Despite closing up 4.5% by the end of trading on June 23, Synaptics shareholders are still feeling the ill effects of its most recent bout of bad news: paring its global workforce by an estimated 160 people, reducing its total headcount by 9%. Synaptics is also implementing a "space consolidation program," which is simply a nice way of saying it's closing offices. Combined, the moves are expected to result in charges of between $13 million and $15 million in the coming quarters.
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Synaptics stock had already been under pressure given the much-publicized slowing of the PC and smartphone markets, both key areas of past growth, so the cost-cutting efforts fueled the bearish fire, which explains why its shares are down 29% year to date. But before shareholders and investors throw in the towel, Synaptics' recent woes combined with some much-needed good news -- have also created a fantastic value opportunity.
Image source: Synaptics.
Where to from here?
Synaptics hasn't been sitting idly by, lamenting the saturated smartphone and dying PC industries. It was Novemberof last year when Synaptics let the world know its intentions in the fast-growing smart car market. At the time, Synaptics had already made inroads with auto manufacturers with a number of key wins thanks to its industry-leading display driver circuits.
Infotainment systems are quickly becoming the norm in new cars, and Synaptics counts some of the world's largest automakers here and abroad as customers. But the good news doesn't stop with display drivers, as evidenced by the recent announcement of the "broad availability" of its much-anticipated ID touch sensors specifically designed for smart cars.
In addition to the obvious touch sensor encryption and biometric applications, including unlocking a vehicle or starting it with nothing more than a touch, Synaptics said its new "fingerprint sensor evaluation kit (EVK)" also recognizes "user input gestures including swipes, taps and long presses," making it ideal for infotainment systems as well.
Cars are quickly becoming the ultimate mobile device, and the potential for new features such as Synaptics' solution are nearly limitless. That, of course, means some heady competition from touch-sensor early adopters, including Apple and Samsung .
Oh, the possibilities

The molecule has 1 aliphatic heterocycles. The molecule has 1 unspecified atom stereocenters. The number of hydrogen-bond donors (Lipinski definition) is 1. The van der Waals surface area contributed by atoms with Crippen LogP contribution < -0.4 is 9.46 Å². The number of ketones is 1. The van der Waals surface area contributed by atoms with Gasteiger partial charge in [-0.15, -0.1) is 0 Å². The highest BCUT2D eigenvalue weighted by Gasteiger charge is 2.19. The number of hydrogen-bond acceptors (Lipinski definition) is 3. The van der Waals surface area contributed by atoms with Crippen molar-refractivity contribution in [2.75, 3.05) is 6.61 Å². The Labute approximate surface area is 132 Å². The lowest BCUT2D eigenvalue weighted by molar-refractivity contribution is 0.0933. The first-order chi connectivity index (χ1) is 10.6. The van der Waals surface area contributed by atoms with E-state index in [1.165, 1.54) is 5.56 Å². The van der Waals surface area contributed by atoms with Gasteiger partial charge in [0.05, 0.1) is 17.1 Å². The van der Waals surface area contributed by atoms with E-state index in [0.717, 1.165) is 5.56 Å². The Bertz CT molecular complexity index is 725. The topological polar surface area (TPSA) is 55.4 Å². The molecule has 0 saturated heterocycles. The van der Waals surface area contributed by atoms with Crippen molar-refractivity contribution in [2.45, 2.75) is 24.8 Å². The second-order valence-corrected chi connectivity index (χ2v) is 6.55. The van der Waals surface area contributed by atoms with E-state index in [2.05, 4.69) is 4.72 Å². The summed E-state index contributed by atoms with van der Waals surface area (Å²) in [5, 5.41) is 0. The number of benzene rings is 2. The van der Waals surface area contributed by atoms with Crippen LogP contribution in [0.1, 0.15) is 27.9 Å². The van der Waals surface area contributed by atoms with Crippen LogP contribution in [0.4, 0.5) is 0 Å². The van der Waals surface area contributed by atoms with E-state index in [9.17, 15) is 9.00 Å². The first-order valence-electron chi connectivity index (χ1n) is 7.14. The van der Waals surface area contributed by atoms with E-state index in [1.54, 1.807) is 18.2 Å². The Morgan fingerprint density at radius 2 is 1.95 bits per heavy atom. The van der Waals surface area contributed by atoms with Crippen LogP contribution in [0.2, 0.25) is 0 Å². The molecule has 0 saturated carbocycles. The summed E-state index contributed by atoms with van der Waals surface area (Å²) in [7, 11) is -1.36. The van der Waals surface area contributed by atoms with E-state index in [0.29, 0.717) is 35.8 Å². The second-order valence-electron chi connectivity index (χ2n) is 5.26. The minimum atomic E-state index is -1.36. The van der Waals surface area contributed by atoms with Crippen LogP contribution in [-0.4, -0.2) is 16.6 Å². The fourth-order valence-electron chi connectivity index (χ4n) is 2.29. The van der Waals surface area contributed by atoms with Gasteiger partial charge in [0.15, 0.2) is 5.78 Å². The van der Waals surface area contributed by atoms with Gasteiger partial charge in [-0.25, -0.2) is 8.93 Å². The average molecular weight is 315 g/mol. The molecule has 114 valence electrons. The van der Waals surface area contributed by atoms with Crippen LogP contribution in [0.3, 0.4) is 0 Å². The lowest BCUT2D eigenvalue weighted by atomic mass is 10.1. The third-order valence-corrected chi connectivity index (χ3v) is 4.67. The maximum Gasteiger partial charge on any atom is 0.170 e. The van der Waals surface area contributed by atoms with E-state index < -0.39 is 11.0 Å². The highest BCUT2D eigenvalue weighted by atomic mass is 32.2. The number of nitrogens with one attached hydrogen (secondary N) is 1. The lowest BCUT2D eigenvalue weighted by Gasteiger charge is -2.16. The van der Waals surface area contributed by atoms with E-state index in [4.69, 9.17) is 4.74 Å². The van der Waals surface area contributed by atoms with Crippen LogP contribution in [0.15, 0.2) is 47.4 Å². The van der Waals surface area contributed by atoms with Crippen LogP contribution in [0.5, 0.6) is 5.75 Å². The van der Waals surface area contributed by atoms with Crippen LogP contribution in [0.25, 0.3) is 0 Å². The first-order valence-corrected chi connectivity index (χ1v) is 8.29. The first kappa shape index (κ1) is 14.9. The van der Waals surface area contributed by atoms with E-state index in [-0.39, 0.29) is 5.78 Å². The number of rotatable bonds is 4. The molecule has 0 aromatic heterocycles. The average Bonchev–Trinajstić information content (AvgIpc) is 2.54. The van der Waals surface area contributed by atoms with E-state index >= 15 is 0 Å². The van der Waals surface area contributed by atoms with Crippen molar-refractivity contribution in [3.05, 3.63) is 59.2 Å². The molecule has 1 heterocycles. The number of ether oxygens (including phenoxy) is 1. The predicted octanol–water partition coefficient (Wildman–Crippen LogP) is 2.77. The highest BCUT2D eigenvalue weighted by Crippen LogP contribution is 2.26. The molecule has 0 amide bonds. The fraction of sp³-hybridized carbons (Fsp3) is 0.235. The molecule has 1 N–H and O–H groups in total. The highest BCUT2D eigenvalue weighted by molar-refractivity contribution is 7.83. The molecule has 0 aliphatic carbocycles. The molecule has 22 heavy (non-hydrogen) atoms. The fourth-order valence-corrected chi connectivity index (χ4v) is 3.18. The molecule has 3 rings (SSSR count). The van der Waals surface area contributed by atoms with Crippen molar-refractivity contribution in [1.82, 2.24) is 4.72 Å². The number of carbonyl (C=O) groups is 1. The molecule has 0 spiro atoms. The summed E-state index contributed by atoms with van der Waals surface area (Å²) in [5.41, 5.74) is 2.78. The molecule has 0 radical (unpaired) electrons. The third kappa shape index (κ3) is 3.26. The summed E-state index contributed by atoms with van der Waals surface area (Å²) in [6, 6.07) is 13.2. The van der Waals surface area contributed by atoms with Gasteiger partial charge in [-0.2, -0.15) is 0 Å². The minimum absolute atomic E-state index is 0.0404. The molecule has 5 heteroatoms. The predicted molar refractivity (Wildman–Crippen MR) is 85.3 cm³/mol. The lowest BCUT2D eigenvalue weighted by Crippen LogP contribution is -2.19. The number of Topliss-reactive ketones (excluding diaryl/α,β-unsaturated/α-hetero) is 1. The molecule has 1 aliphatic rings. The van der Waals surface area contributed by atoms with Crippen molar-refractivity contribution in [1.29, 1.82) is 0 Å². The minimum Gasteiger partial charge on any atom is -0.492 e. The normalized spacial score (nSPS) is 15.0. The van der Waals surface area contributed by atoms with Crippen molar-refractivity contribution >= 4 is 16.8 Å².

As far back as the iPhone 5s release in the fall of 2013 and the Samsung Galaxy 5s introduced in early 2014, fingerprint sensors were prominently featured. It's not difficult to imagine either of the industry's big boys -- both of whom are actively targeting the smart car market, too -- translating similar fingerprint ID touch technologies as part of their respective car solutions.
But don't count Synaptics out. Thanks in part to its existing relationships with global auto manufacturers, Synaptics has a built-in base of customers to target for its new EVK solution. And at $402.5 million in sales last quarter -- Synaptics' fiscal 2016 Q3 -- it will take a lot less to move the revenue needle in the right direction than for either Apple's or Samsung's smart car efforts.
Not to mention, based on virtually every estimate, the automotive infotainment market is poised to explode. One forecast suggests infotainment systems will generate $33.8 billion in revenue by 2022 -- and that could prove overly conservative considering the results of a recent survey.
A group of new car buyers were asked which was more important to them, their new car's infotainment system, or driving performance. In today's mobile-centric world, the infotainment system has already become more important to a majority of new car buyers than performance. Of course, Synaptics' newly introduced fingerprint sensor kit has a host of potential applications beyond infotainment, but its rapid adoption could springboard the use of ID sensors throughout a car.
The EVK solution was likely one of the new opportunities CEO Rick Bergman was considering when he alluded to Synaptics' "short-term pause in our top-line growth" last quarter. No, smart car fingerprint sensors won't miraculously turn Synaptics' revenue misfortunes around overnight: transforming a business to tackle new opportunities takes a while.
However, at its currently depressed stock price and long-term growth prospects in a skyrocketing, multibillion-dollar market at the ready, Synaptics warrants a good, long look for investors in search of value.
The article Synaptics Incorporated Stock: A Value Investor's Dream? originally appeared on Fool.com.
Tim Brugger has no position in any stocks mentioned. The Motley Fool owns shares of and recommends Apple. The Motley Fool has the following options: long January 2018 $90 calls on Apple and short January 2018 $95 calls on Apple. Try any of our Foolish newsletter services free for 30 days. We Fools may not all hold the same opinions, but we all believe that considering a diverse range of insights makes us better investors. The Motley Fool has a disclosure policy.
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